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Discovering a solar system that cannot be seen by the naked eye on earth seems like an easy task with telescopes (e.g. the hubble telescope). I'm guessing, that our sun is the reference point for the bearing of the telescope at the point of discovery of a solar system.

But how do you find this solar system again? F.e., after discovering a "new" solar system, a year passes by, and there is need to know in which "direction" this solar system is in relation to ours.

A bit off-topic, but a reason as to why this question might be important: In science fiction there is often the possibility to travel faster than light, reaching other solar system quickly - or for the sake of this question lets assume, we would be able to travel there too in a timely manner. How would they/we know where to go, since the universe is ever expanding.

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I think you're overestimating how quickly stars appear to move as viewed from Earth. Once a telescope like Kepler identifies a solar system around a star, we know where that star is. Stars have coordinates associated with them that astronomers can use to know where to point their telescopes to see it. For example, look at the star Betelgeuse. Look in the info box on the right, the right ascension and declination are the coordinates to find it. On the timescale of one Earth year, or even a few hundred Earth years, the stars are mostly fixed, and that coordinate to find them still works. Sure they move slightly, but not enough to lose track of it, or even enough to dramatically change how the constellations appear to us. Even if one does somehow move dramatically, it would take decades to centuries, and astronomers would be tracking it and updating the coordinate information.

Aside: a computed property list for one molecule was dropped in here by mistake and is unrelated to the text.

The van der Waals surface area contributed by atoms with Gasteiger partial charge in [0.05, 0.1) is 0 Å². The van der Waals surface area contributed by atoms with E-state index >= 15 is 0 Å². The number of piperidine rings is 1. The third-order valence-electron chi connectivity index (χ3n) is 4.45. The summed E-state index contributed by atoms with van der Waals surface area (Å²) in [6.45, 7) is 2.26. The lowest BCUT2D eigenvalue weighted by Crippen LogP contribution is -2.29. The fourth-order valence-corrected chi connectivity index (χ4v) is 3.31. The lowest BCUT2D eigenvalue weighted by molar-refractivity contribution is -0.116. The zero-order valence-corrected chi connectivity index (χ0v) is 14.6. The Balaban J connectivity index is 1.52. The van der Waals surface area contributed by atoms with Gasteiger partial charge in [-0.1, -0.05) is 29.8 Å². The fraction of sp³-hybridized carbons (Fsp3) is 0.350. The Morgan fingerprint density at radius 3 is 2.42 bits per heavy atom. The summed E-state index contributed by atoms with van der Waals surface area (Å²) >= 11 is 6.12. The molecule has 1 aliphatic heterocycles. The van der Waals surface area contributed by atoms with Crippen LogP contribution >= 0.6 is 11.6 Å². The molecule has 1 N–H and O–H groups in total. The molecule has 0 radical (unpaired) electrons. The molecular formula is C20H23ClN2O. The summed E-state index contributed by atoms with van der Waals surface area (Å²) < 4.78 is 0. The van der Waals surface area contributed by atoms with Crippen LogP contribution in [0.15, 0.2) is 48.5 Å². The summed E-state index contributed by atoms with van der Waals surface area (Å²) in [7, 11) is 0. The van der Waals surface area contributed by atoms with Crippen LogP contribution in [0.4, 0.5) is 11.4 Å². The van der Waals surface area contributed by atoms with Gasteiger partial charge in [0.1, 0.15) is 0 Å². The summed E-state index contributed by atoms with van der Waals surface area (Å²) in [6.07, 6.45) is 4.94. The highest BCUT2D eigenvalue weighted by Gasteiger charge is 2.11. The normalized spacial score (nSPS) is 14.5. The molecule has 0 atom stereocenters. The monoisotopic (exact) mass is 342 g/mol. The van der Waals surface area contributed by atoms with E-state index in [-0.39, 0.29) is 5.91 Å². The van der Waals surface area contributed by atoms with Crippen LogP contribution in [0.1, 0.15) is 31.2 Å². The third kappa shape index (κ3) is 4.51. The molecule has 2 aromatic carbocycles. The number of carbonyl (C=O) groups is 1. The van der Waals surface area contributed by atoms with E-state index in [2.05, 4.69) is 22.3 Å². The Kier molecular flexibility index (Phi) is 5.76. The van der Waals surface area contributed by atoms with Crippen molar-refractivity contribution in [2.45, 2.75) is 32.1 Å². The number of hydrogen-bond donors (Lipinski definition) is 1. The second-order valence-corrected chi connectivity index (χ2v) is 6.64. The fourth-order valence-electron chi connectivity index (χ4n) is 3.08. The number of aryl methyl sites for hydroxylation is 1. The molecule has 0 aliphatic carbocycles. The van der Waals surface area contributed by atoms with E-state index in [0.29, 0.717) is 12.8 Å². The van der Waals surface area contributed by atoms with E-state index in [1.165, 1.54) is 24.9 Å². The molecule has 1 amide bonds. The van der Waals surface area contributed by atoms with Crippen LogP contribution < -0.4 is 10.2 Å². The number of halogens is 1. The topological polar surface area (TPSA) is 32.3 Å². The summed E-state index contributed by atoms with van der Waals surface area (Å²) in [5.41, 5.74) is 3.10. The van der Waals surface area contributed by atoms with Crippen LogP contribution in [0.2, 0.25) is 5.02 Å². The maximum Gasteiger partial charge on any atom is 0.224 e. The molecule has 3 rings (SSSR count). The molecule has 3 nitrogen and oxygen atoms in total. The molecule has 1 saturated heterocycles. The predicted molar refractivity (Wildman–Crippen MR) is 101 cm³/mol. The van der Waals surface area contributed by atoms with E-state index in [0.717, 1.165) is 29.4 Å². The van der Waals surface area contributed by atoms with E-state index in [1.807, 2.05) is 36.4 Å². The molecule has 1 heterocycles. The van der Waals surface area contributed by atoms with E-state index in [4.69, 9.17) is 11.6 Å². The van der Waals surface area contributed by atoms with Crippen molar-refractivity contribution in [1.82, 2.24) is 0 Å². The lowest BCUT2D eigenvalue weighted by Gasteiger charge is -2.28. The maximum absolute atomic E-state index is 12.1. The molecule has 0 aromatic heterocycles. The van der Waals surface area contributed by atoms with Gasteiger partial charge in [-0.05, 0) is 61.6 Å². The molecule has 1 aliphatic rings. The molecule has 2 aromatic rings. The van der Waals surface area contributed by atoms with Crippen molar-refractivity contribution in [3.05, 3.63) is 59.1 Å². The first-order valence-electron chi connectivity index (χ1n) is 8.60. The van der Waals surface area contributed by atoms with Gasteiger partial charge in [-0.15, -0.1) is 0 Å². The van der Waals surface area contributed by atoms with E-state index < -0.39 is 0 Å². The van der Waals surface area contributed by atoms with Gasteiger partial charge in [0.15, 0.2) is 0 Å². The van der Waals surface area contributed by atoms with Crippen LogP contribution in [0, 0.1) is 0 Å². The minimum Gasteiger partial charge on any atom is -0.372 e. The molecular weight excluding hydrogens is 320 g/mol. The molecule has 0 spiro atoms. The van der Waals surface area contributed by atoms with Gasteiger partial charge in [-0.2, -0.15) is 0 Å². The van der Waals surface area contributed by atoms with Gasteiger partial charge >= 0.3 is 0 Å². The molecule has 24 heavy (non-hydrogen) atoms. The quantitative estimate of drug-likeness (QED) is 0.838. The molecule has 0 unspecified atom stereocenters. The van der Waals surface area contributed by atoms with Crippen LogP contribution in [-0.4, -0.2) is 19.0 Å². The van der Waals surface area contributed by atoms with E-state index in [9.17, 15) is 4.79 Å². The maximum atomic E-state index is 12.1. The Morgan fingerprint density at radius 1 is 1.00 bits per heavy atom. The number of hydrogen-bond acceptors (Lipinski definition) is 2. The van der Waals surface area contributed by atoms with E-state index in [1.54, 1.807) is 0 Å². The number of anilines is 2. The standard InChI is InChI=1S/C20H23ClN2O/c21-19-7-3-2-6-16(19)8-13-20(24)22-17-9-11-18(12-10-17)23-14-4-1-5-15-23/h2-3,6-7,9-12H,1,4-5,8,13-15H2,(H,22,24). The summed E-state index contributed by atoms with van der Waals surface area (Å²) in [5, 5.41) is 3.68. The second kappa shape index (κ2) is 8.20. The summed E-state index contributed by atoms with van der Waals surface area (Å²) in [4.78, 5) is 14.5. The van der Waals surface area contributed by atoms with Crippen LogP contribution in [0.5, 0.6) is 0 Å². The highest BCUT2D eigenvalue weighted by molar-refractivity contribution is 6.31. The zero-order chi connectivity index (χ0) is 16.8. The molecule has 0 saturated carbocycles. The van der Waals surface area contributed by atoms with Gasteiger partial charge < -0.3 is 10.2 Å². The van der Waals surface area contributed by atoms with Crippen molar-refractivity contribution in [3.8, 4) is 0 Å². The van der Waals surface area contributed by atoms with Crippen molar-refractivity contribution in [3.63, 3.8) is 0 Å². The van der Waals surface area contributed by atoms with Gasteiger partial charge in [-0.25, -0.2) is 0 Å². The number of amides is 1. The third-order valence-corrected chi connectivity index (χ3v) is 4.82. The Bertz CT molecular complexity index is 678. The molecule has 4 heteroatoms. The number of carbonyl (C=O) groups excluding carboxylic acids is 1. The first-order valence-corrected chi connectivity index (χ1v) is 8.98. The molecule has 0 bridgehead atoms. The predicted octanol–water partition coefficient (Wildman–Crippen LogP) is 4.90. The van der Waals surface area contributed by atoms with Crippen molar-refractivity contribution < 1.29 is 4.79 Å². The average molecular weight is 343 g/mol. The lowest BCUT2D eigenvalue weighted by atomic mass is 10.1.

Think about it this way. The constellations used in the sky today are named after many ancient Greek and Roman mythological characters. This isn't something we decided recently, they were named hundreds or thousands of years ago and they're still recognizable in the same form they were then. If stars moved across our sky as quickly as you appear to think, those constellations would all have to be renamed. You need timescales of tens of thousands of years to make the sky unrecognizable, and even then it would have more to do with the precession of the equinoxes.

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Newly found solar systems will be associated with stars. There is a well defined system of coordinates for stars (and other celestial objects). Stars, other than the sun, are so far away that their coordinates change only a very small amount from year to year, and so it is easy to locate them.

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  • $\begingroup$ how are these well defined system of coordinates for stars defined? Since the distances between solar systems is so vast, the slightest mistake in calculation of the bearing would result in an enormous error. (Given, that you couldn't adjust your course until you reach your destination) $\endgroup$ – Johannes Jul 3 '17 at 20:11
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    $\begingroup$ @Johannes about celestial coordinate systems, you should check out this Wikipedia page . $\endgroup$ – Cody Jul 3 '17 at 20:16
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    $\begingroup$ You don't need to worry about distance, just direction, to point a telescope in the right place. The coordinates that I referred to are latitude, defined relative to the plane of the Earth's equator, and longitude, which is defined relative to the Sun's position ata particular time. If you need more information search for right ascension and latitude. $\endgroup$ – Dr Chuck Jul 3 '17 at 20:18

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